The crime film ‘Little Woods’ focuses on big American problems
Written and directed by: Nia DaCosta
Starring: Tessa Thompson, Lily James, Luke Kirby, James Badge Dale, and Lance Riddick
“Little Woods” – “You are so close.”
A few people say these exact words to Ollie (Tessa Thompson), but her probation officer (Lance Reddick) also adds, “Please stay out of trouble.”
Her probation ends in eight days.
Throughout her adult life, Ollie has emotionally and financially struggled in a small North Dakota town, a place that should be lapping the riches of the natural gas boom, but just about everyone we meet – including our heroine – looks exhausted.
Exhausted from continuous turns of bad luck.
Exhausted from the same self-inflicted mistakes.
Exhausted from the lack of opportunities.
Exhausted from the past haunting the present.
Ollie is an unenviable member of the working poor, and her criminal history originated out of necessity. Her sister Deb (Lily James) suffers from missteps and trying circumstances too. She’s unemployed and lives with her preteen son Johnny (Charlie Ray Bend) – the only known optimist (that she knows) within a hundred miles - in a camper that illegally resides on a big-box store parking lot.
Ollie and Deb sit and rot in their miserable quandaries, but since they are sisters, they unfortunately share their troubles, and a messy sibling-history has formed emotional scar tissue and engorged vulnerabilities. Now, with Ollie “so close” to freeing herself from her surroundings and invisible chains, Deb’s problems and horrible timing present her older sister with a near-impossible moral choice.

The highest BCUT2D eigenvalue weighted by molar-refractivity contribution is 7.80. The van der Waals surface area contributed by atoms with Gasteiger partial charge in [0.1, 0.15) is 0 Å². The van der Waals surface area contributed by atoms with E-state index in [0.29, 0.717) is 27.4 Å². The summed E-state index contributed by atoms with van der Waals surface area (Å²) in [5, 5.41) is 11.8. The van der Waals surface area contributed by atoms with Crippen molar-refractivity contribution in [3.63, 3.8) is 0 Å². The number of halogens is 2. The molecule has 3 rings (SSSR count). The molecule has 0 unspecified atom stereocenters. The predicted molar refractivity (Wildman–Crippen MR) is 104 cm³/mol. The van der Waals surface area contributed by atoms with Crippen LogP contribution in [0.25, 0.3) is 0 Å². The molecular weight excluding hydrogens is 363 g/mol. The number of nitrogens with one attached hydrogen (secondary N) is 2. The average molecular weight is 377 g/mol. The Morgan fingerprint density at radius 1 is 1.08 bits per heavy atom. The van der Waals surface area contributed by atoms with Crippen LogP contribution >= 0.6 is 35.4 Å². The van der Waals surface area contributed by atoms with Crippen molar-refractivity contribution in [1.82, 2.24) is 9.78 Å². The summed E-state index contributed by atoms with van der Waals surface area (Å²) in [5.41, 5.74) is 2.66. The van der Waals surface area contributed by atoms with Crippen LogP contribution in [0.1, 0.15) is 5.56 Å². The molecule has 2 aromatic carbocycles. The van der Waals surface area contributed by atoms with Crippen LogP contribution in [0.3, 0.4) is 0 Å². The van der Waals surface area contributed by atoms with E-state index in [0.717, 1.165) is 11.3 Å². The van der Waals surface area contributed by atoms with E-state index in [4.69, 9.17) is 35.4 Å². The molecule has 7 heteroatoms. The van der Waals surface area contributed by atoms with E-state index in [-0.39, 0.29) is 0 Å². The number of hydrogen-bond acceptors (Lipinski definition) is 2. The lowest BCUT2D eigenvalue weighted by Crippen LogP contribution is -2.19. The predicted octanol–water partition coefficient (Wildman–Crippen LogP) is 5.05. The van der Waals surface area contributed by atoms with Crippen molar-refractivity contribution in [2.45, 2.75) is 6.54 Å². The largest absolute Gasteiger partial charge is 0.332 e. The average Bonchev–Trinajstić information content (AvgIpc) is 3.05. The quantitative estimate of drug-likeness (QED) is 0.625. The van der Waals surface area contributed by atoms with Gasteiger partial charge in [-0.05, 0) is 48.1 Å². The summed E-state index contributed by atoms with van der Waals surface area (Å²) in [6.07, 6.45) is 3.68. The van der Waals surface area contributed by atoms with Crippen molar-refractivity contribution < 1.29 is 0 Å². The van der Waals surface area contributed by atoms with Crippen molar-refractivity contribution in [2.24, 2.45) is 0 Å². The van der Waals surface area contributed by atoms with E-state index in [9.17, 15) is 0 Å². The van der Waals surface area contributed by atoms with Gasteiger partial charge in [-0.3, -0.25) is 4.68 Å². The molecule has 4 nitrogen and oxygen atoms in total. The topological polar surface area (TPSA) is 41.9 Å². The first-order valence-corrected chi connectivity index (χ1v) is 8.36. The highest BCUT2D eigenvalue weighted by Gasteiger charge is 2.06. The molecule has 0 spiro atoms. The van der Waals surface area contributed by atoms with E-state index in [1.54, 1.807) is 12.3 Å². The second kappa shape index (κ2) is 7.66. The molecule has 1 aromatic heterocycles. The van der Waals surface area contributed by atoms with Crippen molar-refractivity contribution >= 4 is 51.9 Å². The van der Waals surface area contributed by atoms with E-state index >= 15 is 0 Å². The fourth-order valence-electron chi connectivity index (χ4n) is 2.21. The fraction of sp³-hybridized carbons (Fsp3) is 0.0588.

The bleak financial environment in “Little Woods” feels as discouraging as the circumstances in “The Rider” (2018) and “Frozen River” (2008), and writer/director Nia DaCosta purposely chose a rural setting near the Canadian border. DaCosta mentioned during a 2018 screening and Q&A that her picture centers around the inaccessibility of affordable and nearby health care and its effect on women.
For instance, a clinic administrator mentions that without health insurance, a mother would have to fork over $8,000 to have a baby. Meanwhile, in nearby Manitoba, the price tag would be dramatically less or perhaps nonexistent. The fight for reproductive rights plays an important role in the story too. While older men place legal binds on the said issue, Ollie and Deb are surrounded by uncooperative and threatening young blokes who infringe on their current spaces.
Landmines lurk everywhere, and Thompson and James are mesmerizing as the long-suffering sisters who repeatedly fail to avoid them. Ollie needs emotional layers to hide her anxiety from those who could actually (and ironically) lend a hand, and although she properly conceals her true feelings from key, on-screen characters, the audience obviously sees the duality in Thompson’s gritty, nuanced performance. Deb is a classic, younger-sibling screw-up who regularly reaches to Ollie for help and offers nothing but problems as payment. Not unlike Ethan Hawke’s Hank in “Before the Devil Knows You’re Dead” (2007), Deb sports a magnet towards turmoil.
“Little Woods” - DaCosta’s feature film debut - is a slow-burning crime film built on a foundation of big ideas and massive American problems, including one not mentioned in this review. This talented writer/director is not “so close” to arriving on the big stage, because she proudly stands tall on it right now.
Jeff – a member of the Phoenix Critics Circle – has penned film reviews since 2008 and graduated from ASU’s Walter Cronkite School of Journalism. Follow Jeff and the Phoenix Film Festival on Twitter @MitchFilmCritic and @PhoenixFilmFest, respectively.